Prof Dodson is well-known from his appearances on many TV documentaries including Tut’s Treasure’s: Hidden Secrets, Egypt’s Buried City and King Tut’s Tomb – The Hidden Chamber. He has also been consultant on numerous films and TV programmes including Egyptian Journeys with Dan Cruickshank, and has written many acclaimed books on Egyptology.
The image of Nefertiti is instantly recognisable from the beautiful bust in the Berlin Museum. Great Royal Wife of the famous, or notorious, Pharaoh Akhenaten, she has become a subject of fascination, speculation and legend. A woman of power, the step-mother – or possibly the mother – of Tutankhamun, Prof Dodson’s talk will investigate what we know, what we can infer and what we might be able to guess from the evidence we have about this enigmatic queen. Unafraid to put forward controversial theories, Prof Dodson suggests that she may be the mysterious ‘Pharaoh’ who reigned after Akhenaten and before Tutankhamun.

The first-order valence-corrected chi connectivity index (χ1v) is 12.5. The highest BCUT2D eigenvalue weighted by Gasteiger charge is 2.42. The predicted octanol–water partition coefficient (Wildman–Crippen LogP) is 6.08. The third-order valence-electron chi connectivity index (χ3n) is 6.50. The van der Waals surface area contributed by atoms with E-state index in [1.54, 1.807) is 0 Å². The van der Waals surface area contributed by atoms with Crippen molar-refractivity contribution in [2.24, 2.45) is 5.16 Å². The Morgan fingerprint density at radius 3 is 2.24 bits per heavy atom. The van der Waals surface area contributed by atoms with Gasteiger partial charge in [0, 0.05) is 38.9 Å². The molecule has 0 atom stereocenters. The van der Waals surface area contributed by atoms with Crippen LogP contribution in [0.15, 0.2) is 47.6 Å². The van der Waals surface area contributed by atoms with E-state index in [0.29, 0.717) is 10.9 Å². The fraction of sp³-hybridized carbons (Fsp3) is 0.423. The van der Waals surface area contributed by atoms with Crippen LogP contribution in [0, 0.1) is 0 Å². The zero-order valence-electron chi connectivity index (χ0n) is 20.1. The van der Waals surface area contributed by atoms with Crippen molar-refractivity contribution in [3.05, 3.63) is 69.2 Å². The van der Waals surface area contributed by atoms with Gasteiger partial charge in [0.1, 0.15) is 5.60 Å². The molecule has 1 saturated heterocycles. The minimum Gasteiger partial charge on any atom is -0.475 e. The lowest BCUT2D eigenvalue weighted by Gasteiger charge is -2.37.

The talk begins at 4pm and is preceded by tea and homemade cakes at 3pm.
Another talk by local historian Dr Sheila Sweetinburgh is being held on the same day. Dr Sweetinburgh is Principal Research Fellow and Co-Director of the Centre for Kent History and Heritage who specialises in the Middle Ages. Her talk is To Move the Mind: Reading Salvation in the Late Medieval Parish Church in which she uses surviving examples of medieval wall paintings, mostly from Kent and including one from Faversham, to investigate and try to explain how the people of the time related to and understood them, and what effect they might have had.
The talk beings at 11am, tea and coffee will be available from 10am.